WHO'S BEST OF BIG CATS?
There might be two big cats in the AFL, but when they play each other the Tiger has for a long time dominated the Lion.
The last time Richmond lost to Brisbane was in round seven, 2009. That's a staggering 15 consecutive wins to the Tigers.
And perhaps the most demoralising of those losses only happened last year, in 2019's corresponding qualifying final fixture at the Gabba.
However, outside of their Richmond hoodoo the Lions have feasted on the vast majority of their opponents since the beginning of 2019.
Only Richmond has more wins since the start of last season, and the Lions have beaten every team since then except for the Tigers.
If this does represent a mental edge that the Tigers have over the Lions there really is no excuse that it shouldn't be overturned in this game.
Dustin Martin and his teammates celebrate winning in round 17. Credit:Getty Images
Brisbane, through sheer chance of a pandemic, have had an armchair ride to the top four this season with bulk home games and plenty of time in their own beds.
Richmond have spent the season on the road and will be missing Tom Lynch, while important midfielder Dion Prestia (should he play) has been on the sidelines for a while.
CAN LIONS GET ON TARGET?
Save for Charlie Cameron, the Lions' lack of top-line forward players means they rely on midfielders for many of their goals.
When they do get a chance on goal, the only team they're more accurate than is Adelaide. Richmond rank fifth in this measure.
Harris Andrews' return from injury is crucial for Brisbane. Credit:Getty Images
Cameron started the season on fire but form and injuries have blunted his influence.
If there is something else that could blunt his influence - indeed if you were to build a defender to quell a forward of his stature and powers - you'd look no further than Dylan Grimes.
Grimes, the man who somehow stopped the near-career best version of Eddie Betts in the 2017 grand final, will be crucial to the result of this match.
If he blankets Cameron then it's hard for the Lions to win, and vice versa if Cameron plays well.
Sure, the Tigers are missing Lynch, but Jack Riewoldt has found his form at the right time of the year and with Dustin Martin by his side he is more than capable of leading Richmond to victory (see season 2017).
Without Lynch, who got onto Harris Andrews last time they played, Riewoldt needs to make sure he occupies the best full-back in the competition (should he play).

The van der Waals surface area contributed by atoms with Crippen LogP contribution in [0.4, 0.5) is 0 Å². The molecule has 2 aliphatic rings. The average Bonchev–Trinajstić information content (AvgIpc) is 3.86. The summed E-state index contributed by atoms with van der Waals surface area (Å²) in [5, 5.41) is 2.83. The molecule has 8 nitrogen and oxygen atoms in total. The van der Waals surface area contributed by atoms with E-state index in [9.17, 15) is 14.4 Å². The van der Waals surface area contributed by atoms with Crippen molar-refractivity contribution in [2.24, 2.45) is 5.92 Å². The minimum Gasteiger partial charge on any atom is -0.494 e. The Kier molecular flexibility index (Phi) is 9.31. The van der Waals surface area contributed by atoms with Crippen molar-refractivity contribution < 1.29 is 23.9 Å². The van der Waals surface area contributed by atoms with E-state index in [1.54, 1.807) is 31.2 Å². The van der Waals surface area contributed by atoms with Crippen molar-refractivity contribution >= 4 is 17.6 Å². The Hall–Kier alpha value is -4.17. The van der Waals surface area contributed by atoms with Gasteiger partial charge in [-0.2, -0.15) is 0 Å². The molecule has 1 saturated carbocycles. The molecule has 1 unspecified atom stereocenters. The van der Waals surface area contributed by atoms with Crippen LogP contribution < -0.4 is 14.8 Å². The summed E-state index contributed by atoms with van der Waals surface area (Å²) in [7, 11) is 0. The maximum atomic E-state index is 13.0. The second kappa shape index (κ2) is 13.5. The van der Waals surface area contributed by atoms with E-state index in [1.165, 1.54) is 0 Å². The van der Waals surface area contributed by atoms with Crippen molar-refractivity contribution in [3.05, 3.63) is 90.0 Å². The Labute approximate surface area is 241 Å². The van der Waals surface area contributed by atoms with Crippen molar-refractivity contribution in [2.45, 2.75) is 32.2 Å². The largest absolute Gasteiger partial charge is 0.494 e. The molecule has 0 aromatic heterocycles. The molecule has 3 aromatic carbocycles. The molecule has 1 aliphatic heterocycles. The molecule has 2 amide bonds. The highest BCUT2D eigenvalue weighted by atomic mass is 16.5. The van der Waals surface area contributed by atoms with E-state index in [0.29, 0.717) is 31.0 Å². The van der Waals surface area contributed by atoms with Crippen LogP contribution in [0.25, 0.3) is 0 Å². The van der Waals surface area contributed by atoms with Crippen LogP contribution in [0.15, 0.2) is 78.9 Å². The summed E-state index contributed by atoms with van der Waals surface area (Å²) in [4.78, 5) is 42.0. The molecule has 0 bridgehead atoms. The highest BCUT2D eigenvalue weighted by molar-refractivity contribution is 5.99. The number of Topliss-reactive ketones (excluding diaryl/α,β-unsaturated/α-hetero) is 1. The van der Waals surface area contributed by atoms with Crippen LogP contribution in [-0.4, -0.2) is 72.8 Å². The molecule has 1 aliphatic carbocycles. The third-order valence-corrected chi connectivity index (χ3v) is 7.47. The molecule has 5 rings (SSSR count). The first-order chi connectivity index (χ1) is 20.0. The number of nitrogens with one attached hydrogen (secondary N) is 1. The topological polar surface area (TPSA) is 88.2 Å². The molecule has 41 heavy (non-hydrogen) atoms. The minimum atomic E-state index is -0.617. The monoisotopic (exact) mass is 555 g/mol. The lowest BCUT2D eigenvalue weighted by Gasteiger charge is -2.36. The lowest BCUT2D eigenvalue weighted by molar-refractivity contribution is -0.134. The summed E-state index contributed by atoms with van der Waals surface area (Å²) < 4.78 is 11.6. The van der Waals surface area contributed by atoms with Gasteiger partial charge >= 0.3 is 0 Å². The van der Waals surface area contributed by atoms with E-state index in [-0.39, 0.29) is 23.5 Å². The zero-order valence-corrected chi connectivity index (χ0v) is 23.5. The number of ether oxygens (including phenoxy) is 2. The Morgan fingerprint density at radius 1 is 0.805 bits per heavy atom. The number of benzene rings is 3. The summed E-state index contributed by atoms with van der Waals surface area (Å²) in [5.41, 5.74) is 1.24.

WHO HAS BEST SYSTEM?
More than any team Richmond is a system-based side, save for Martin's regular brilliance.
Their method is transparent and has been plainly so for three seasons yet it still wins more than it loses.
Where Richmond opt for chaos in getting the ball forward at all costs, Brisbane can opt for a little more precision and can sometimes take the time to control the game and take the pace out of the contest.
The oppositon's kick and mark restraint has been the Tigers' downfall at times during their dominance, but the only problem is you still need the ground ball wherewithal to match it with Richmond when it hits the grass.
Brisbane have that, and they have Lachie Neale, arguably the competition's most dominant midfielder this season.
Richmond rarely win the clearance battle and that doesn't bother them, but if Neale can use his class around the ball to get the jump on the Tigers' defensive system for his team that will go a long way to a Brisbane win.
WHO BLINKS FIRST?
Both sides rely heavily on the turnover game, particularly to try and cause them, as close to goal as possible, choking, relentless high presses.
The Tigers have outscored their opposition by 14.9 points per game from turnovers – ranked No.1 in the competition. The Lions rank a close second in that measure with 11.9 points more than their opponents.
This method checks out because the Tigers generate the second most inside 50s in the AFL and Brisbane the third most.
WHAT HAVE LIONS LEARNT?
Richmond smashed Brisbane by 41 points in round 10 this year. Inaccuracy killed the Lions, particularly in a third quarter that saw Brisbane score 0.7.
Riewoldt kicked four goals in this game while Liam Baker was the Tigers' best in the middle.
After conceding the first two goals, the Tigers kicked 12 of the next 14, rubbing salt into the wounds of the Lions, who shot at goal with an accuracy of a meagre 17 per cent.
Jarryd Lyons was great in the Lions midfield and will need to be so again, as was Dayne Zorko, although his ball use was off.
Richmond by seven points.